I Am standing in the hallway in shorts and T-shirt that almost match and blue Doc Martens that don't, a paisley cravat knotted at my throat. I look slightly ridiculous, but I don't care. I'm going backpacking, all on my own, assuming I can lift the rucksack which squats at my feet.
I'm heading first for the remote parish of St Juliot in north Cornwall, where the old curmudgeon, Thomas Hardy, met and courted Emma Gifford, who became his first wife. I want to stand in the porch of the rectory, as Hardy stood at the end of his long, uncomfortable journey from Dorchester. I want to imagine the door being opened by the vivacious, handsome, young lady in brown who was to capture the novelist's heart.
The current owners of the Old Rectory, now a Bamp;B, are sensitive to the literary associations of their home and have agreed to show me round that evening. I'm not the first porch lingerer they've entertained. Some come from as far afield as Japan.
But first I have got to get there. It is the hottest day of the year, and the bus is empty. I have a campsite in mind, identified on my OS rambler's map, and the bus driver helpfully deposits me at the lane-end. By the time I've settled my rucksack, the bus has left me standing in the stunning, pollen-laden silence of a Cornish country lane, surrounded by wild flowers I can't name. butterflies dance before me.
Two hours of up-hill-down-dale, nettle-choked footpaths later and pollen-laden butterflies lose their appeal. I finally find the campsite and all I need is a bit of shade in which to sit down and eat my sarnies. Of course, there isn't any at two o'clock in the afternoon, so it's either my tent, which isn't up yet, or the toilet block. I divest myself of my pack, wander to the utility block to freshen up, linger in the cool darkness till my strength returns, then set to with the tent. I crawl inside, manage one suspiciously warm chicken tikka sandwich and two chapters of Jude the Obscure, and fall asleep for the rest of the afternoon.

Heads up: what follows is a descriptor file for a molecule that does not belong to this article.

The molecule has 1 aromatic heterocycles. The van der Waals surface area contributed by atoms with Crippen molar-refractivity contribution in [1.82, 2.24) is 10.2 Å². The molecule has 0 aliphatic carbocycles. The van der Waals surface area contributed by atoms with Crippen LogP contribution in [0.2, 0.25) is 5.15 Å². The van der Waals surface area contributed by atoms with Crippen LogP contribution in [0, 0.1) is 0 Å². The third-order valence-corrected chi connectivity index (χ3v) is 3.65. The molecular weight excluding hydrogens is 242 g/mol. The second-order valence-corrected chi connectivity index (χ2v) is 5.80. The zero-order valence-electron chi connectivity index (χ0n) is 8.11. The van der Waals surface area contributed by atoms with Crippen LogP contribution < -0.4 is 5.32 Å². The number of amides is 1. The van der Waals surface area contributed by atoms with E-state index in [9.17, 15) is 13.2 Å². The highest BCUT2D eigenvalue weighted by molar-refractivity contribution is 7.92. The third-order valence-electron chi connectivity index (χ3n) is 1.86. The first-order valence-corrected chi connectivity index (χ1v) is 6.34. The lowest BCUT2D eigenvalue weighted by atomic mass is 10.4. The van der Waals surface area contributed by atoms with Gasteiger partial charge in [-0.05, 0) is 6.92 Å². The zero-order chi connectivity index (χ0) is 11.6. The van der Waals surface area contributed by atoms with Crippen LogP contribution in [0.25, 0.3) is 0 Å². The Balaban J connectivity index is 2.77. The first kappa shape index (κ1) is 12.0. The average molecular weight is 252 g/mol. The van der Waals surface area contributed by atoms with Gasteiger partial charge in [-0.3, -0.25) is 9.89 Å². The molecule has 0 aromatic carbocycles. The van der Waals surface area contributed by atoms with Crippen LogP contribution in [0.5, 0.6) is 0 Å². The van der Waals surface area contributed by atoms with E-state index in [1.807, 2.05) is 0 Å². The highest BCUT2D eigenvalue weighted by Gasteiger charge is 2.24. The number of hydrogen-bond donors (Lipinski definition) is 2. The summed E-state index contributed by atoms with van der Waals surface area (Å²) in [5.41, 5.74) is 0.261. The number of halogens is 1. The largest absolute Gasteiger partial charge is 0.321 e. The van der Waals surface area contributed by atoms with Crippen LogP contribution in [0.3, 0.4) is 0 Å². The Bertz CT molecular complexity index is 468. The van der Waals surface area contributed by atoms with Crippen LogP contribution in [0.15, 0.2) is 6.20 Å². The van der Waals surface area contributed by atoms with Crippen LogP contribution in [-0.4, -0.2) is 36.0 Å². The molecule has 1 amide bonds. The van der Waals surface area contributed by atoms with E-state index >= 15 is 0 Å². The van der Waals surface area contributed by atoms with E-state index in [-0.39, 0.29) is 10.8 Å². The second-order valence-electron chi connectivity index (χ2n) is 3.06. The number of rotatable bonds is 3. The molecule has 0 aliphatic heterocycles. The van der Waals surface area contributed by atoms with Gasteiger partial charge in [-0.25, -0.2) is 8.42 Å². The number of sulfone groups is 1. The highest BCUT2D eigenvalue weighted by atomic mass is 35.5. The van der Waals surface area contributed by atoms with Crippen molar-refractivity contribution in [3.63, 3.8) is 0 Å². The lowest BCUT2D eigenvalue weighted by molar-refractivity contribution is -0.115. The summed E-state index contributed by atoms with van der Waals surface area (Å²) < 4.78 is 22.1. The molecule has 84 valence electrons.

At six o'clock, the sun is mellow rather than merciless and the campsite has come to life. I shower, change, and set off for St Juliot rectory. Optimism is restored and dancing butterflies once more appear as delightful tokens of a benign universe.
The byways are deserted and losing the light as I descend into the Valency valley. There are still swallows wheeling above, but bats now flit between the trees. The church comes into view - a square, grey, crenellated tower with small four pinnacles in the Cornish style, set amid a scattering of tombstones. I walk on.
The old rectory nestles in what Hardy described in verse as a "hid hollow", its back to the sea. Amid ancient trees, their tops are blighted by the salt-laden blasts of successive winters, is the gabled porch that greeted Thomas Hardy in 1870 at the end of his 14-hour journey. When Emma answered the door she noticed some blue paper sticking out of his top pocket. It was the manuscript of a poem. I pause, reflect, and ring the bell.
Later, in my sleeping bag, as I try to negotiate with the unyielding ground on which I lie, I am struck by the separation that is effected by such a passage of time - more than130 years in this case. As I stood where Hardy had stood I had felt some connectedness with the great man, but already the feeling is vanishing in the noises of the campsite at night: the zip of an awning; the chink of a dixie; the couple in the next tent who have brought their television.
Tomorrow, I'm Dorchester-bound, to follow the doomed meanderings of Tess of the D'Urbervilles. My octogenarian mother's nonagenarian whist partner warns me that I must be vigilant and wear stout boots, as the Dorset uplands teem with adders. I cast an affectionate glance at my DMs and switch off my torch.
Next week: Sean Lang mixes holidays with history.